Last Updated on 04/04/2023 by Chris Gampat
When we talk about digital photography, we generally refer to DSLRs and mirrorless cameras. Or at least the era where analog film began being replaced by digital sensors. What many of us may not be aware of is that digitization in cameras began much earlier than this. I’m tempted to say it might have been when battery-operated digital light meters were a part of SLRs. Aside from that, some SLRs of the 90s had data-saving capabilities. This interview is about how Evan Schmidt fell in love with one such camera and how he improves his photography with it.
Cameras Had Digital Capabilities for Longer Thank You Think
Remember point-and-shoot analog cameras that used to imprint the date on the negative? That was unnecessary if you were organized enough to date your albums and prints. But for most of us, this was the only way to remember when you took a photo. Then it kind of became annoying to see that date on every single holiday image. I recall being at a fireworks shoot with my grandfather and mother many years ago. A new unexposed roll of film was loaded into his Nikon FM2 SLR. Mom was given the duty of noting down the settings that granddad would tell her. This would allow him to analyze the images later and see which settings worked for which frames. When the fireworks started, grandad was shooting and changing settings on the fly. Mom barely had time to scribble what he was dictating. Ultimately, she couldn’t jot down what he was dictating quickly enough.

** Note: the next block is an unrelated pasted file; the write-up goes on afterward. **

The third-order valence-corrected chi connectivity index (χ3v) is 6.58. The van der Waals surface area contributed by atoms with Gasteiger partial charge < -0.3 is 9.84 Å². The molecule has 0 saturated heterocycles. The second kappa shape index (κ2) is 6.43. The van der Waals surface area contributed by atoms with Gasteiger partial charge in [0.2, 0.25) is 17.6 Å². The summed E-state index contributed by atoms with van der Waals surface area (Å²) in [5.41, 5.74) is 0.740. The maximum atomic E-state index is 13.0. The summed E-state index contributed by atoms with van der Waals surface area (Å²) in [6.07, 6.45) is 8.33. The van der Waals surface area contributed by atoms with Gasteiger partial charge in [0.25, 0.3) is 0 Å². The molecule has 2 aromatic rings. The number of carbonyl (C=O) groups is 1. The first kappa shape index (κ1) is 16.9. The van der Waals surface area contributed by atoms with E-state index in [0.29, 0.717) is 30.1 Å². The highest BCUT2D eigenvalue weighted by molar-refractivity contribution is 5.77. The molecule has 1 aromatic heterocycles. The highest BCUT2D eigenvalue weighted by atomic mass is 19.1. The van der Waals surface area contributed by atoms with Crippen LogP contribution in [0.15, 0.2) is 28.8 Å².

Her task would have been irrelevant if granddad owned a camera like the Nikon N90s. This was the model name in the USA; it was known as the F90x everywhere else. It not only saved the date of capture in its memory, but in the EXIF data too. The Nikon N90s could store EXIF data for 34 rolls of 36-exposure film. Add in the AC-2E card, and it could store up to 52 rolls of EXIF data: not bad for an era when computers weren’t yet commonplace, but the ‘digital diary’ was making its presence felt as a must-have gadget. As his father was a Kodak employee, Evan Schmidt was introduced to photography at a very young age.
The Essential Photo Gear Used By Evan Schmidt
Evan told us:
- Nikon N90s
- Nikon F100
- Olympus 35 SP